The long and the short of your telomeres
A friend of mine, Bonnie, sent me an interesting site, which offers to determine the length of your telomeres (pronounced tea/low/mirrors). My initial response, given that telomeres shorten with age, was that the test would only tell you what you could already know by looking at your birth certificate: your age.
Telomeres length indicates wear and tear on your chromosomes; like the tread depth on your tires. Each time a cell divides, the end of the chromosomes (telomere) generally gets shortened. Normally, a cell can only divide so many times before the telomeres on the chromosome ends are too short to allow any more replications and the cell dies.
TeloMe, the company in question, will determine the length of your telomeres. This can be used as a starting point to monitor how healthy you are living; you can make life style choices to lengthen your telomeres such as limiting caloric intake, not smoking, eating lots of fruits and vegetables, and getting regular exercise. Hmmmm…What do peer-reviewed articles in reputable journals say? Querying the PubMed database with the word “telomere” leads to 14,000+ papers. Yikes! That’s a lot to review.
This is fluorescent microscope image of chromosomes (DNA, in blue) with the telomeres in yellow.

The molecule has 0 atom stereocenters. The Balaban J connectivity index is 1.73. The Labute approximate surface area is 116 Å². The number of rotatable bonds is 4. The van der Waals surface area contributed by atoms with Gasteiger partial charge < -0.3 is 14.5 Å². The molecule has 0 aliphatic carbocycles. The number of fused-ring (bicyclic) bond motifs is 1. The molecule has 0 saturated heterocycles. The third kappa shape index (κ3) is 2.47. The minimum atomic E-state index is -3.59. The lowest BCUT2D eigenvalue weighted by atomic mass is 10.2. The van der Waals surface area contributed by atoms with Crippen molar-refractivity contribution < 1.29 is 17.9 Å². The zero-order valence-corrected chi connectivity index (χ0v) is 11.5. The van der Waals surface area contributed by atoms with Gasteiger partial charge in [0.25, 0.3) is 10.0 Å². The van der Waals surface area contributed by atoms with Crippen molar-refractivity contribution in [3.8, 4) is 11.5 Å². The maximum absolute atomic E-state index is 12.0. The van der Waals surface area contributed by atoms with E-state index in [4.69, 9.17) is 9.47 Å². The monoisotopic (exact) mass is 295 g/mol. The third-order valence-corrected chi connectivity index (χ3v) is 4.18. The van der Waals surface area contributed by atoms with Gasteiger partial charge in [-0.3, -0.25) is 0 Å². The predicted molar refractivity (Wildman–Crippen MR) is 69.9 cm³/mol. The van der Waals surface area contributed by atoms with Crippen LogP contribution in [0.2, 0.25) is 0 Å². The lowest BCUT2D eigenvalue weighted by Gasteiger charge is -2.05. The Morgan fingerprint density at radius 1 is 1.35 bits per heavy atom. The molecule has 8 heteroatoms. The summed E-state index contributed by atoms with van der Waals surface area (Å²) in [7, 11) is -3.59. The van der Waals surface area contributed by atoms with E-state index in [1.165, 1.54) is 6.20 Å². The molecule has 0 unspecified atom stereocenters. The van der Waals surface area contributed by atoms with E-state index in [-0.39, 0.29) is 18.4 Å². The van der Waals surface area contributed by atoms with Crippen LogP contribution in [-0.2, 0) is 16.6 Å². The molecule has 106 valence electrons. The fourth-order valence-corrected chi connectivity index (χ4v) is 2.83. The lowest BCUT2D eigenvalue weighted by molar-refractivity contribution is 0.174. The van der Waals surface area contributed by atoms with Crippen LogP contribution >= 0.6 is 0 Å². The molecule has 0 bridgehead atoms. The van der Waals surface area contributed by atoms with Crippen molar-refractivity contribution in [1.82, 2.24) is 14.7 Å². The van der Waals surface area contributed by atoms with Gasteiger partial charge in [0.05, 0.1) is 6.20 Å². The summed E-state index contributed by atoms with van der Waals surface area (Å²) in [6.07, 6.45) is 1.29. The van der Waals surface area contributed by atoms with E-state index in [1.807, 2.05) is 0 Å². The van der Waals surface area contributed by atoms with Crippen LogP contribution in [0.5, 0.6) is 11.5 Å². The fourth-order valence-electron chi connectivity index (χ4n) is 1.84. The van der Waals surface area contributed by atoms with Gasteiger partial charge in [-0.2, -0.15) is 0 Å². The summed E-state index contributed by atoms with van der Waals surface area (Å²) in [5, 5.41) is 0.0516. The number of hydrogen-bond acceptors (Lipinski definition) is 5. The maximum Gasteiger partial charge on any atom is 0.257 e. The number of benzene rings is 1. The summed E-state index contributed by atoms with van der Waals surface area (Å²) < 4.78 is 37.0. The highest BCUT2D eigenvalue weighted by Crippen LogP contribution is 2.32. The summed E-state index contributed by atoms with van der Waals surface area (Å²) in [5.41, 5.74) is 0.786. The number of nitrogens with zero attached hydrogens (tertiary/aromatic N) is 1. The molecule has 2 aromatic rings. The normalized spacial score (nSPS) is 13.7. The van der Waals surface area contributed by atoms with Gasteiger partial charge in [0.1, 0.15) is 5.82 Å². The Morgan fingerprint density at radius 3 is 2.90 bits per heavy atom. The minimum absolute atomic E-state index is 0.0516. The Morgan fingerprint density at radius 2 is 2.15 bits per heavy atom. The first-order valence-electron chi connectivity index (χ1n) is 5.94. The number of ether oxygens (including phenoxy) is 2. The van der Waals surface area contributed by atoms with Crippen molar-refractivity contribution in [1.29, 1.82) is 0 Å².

Fortunately, there is another company, Telome Health(TH)—no relationship with TeloMe, as per a phone call to TH’s offices—that has nicely gathered a “short” list of 155 peer-reviewed papers on telomeres. There is strong evidence for the shortening of telomeres being a bad thing. You can shorten the rate at which your telomeres are shortened. However, I am not convinced that there is way to lengthen your telomeres.
So should I get my telomere length tested?
So if you really want to go ahead and test the length of your telomeres you have my permission. Personally, I would go with the already established company, Telome Health. The company is well established and certified to do the testing as a clinical diagnostic test.
Or if you want to do it the less expensive way, take care of yourself:
1) Eat nutritious healthy meals
2) Get regular sleep
3) No smoking
4) Get regular exercise
5) Take Omega-3 fats
6) Reduce stress in your life
Basic, good living will keep you healthy. This just helps to explain why and gives you a way to track it.
DeeAnn Visk, Ph.D., is a freelance science writer, editor, and blogger. Her passions include cell culture, molecular biology, genetics, and microscopy. DeeAnn lives in the San Diego, California area with her husband, two kids, and two spoiled hens. You are welcome to contact her at firstname.lastname@example.org